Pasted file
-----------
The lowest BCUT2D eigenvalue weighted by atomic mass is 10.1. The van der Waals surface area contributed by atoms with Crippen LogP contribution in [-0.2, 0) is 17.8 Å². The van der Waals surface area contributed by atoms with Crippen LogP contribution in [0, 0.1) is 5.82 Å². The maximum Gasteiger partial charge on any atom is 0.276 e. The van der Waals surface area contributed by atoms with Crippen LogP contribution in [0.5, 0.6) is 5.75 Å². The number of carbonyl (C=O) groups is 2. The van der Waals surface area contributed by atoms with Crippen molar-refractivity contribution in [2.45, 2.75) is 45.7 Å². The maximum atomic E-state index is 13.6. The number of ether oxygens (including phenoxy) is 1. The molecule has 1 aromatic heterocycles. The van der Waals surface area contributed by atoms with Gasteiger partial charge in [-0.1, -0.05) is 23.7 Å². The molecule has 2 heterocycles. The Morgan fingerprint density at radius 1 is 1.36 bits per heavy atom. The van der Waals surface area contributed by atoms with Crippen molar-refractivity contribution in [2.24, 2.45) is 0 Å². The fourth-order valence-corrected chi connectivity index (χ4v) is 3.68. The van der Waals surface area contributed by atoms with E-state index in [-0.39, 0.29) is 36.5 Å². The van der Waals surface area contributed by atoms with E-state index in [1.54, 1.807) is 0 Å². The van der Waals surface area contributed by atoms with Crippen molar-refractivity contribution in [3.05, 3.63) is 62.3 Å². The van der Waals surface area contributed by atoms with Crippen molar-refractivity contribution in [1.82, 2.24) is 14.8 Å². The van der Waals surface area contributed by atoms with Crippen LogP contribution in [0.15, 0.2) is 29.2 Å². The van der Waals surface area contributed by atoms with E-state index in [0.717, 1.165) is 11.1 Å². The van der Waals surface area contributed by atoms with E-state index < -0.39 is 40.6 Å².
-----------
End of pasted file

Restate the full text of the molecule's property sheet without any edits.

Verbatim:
The lowest BCUT2D eigenvalue weighted by atomic mass is 10.1. The van der Waals surface area contributed by atoms with Crippen LogP contribution in [-0.2, 0) is 17.8 Å². The van der Waals surface area contributed by atoms with Crippen LogP contribution in [0, 0.1) is 5.82 Å². The maximum Gasteiger partial charge on any atom is 0.276 e. The van der Waals surface area contributed by atoms with Crippen LogP contribution in [0.5, 0.6) is 5.75 Å². The number of carbonyl (C=O) groups is 2. The van der Waals surface area contributed by atoms with Crippen molar-refractivity contribution in [2.45, 2.75) is 45.7 Å². The maximum atomic E-state index is 13.6. The number of ether oxygens (including phenoxy) is 1. The molecule has 1 aromatic heterocycles. The van der Waals surface area contributed by atoms with Gasteiger partial charge in [-0.1, -0.05) is 23.7 Å². The molecule has 2 heterocycles. The Morgan fingerprint density at radius 1 is 1.36 bits per heavy atom. The van der Waals surface area contributed by atoms with Crippen molar-refractivity contribution in [2.24, 2.45) is 0 Å². The fourth-order valence-corrected chi connectivity index (χ4v) is 3.68. The van der Waals surface area contributed by atoms with E-state index in [-0.39, 0.29) is 36.5 Å². The van der Waals surface area contributed by atoms with E-state index in [1.54, 1.807) is 0 Å². The van der Waals surface area contributed by atoms with Crippen molar-refractivity contribution in [3.05, 3.63) is 62.3 Å². The van der Waals surface area contributed by atoms with Crippen molar-refractivity contribution in [1.82, 2.24) is 14.8 Å². The van der Waals surface area contributed by atoms with Crippen LogP contribution in [0.15, 0.2) is 29.2 Å². The van der Waals surface area contributed by atoms with E-state index in [0.717, 1.165) is 11.1 Å². The van der Waals surface area contributed by atoms with E-state index < -0.39 is 40.6 Å².